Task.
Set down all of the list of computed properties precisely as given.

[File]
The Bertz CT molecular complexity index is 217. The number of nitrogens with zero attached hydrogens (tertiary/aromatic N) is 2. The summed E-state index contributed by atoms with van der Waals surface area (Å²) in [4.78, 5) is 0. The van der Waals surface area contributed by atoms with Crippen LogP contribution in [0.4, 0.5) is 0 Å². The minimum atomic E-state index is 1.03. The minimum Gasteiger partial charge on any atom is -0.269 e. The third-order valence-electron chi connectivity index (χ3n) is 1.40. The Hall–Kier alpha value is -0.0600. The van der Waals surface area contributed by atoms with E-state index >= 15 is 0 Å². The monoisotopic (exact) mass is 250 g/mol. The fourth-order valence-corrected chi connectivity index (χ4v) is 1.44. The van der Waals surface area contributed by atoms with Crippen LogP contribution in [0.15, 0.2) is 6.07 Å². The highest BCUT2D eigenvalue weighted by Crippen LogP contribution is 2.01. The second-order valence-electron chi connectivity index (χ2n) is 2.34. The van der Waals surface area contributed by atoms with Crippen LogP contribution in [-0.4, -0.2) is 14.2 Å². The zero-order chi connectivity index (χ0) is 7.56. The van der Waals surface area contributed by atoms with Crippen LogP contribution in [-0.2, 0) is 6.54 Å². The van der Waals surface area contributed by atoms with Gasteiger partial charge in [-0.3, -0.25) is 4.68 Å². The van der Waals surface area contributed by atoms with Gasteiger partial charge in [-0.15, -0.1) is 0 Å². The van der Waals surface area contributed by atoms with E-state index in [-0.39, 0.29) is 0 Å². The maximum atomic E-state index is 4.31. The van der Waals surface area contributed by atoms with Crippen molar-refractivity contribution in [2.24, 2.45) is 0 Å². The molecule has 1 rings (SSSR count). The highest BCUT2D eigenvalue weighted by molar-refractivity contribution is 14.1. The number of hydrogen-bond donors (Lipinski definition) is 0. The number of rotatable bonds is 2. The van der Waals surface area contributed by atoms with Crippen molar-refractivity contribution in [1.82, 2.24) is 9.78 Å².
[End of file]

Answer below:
The Bertz CT molecular complexity index is 217. The number of nitrogens with zero attached hydrogens (tertiary/aromatic N) is 2. The summed E-state index contributed by atoms with van der Waals surface area (Å²) in [4.78, 5) is 0. The van der Waals surface area contributed by atoms with Crippen LogP contribution in [0.4, 0.5) is 0 Å². The minimum atomic E-state index is 1.03. The minimum Gasteiger partial charge on any atom is -0.269 e. The third-order valence-electron chi connectivity index (χ3n) is 1.40. The Hall–Kier alpha value is -0.0600. The van der Waals surface area contributed by atoms with E-state index >= 15 is 0 Å². The monoisotopic (exact) mass is 250 g/mol. The fourth-order valence-corrected chi connectivity index (χ4v) is 1.44. The van der Waals surface area contributed by atoms with Crippen LogP contribution in [0.15, 0.2) is 6.07 Å². The highest BCUT2D eigenvalue weighted by Crippen LogP contribution is 2.01. The second-order valence-electron chi connectivity index (χ2n) is 2.34. The van der Waals surface area contributed by atoms with Crippen LogP contribution in [-0.4, -0.2) is 14.2 Å². The zero-order chi connectivity index (χ0) is 7.56. The van der Waals surface area contributed by atoms with Crippen LogP contribution in [-0.2, 0) is 6.54 Å². The van der Waals surface area contributed by atoms with Gasteiger partial charge in [-0.3, -0.25) is 4.68 Å². The van der Waals surface area contributed by atoms with Gasteiger partial charge in [-0.15, -0.1) is 0 Å². The van der Waals surface area contributed by atoms with E-state index in [-0.39, 0.29) is 0 Å². The maximum atomic E-state index is 4.31. The van der Waals surface area contributed by atoms with Crippen molar-refractivity contribution in [2.24, 2.45) is 0 Å². The molecule has 1 rings (SSSR count). The highest BCUT2D eigenvalue weighted by molar-refractivity contribution is 14.1. The number of hydrogen-bond donors (Lipinski definition) is 0. The number of rotatable bonds is 2. The van der Waals surface area contributed by atoms with Crippen molar-refractivity contribution in [1.82, 2.24) is 9.78 Å².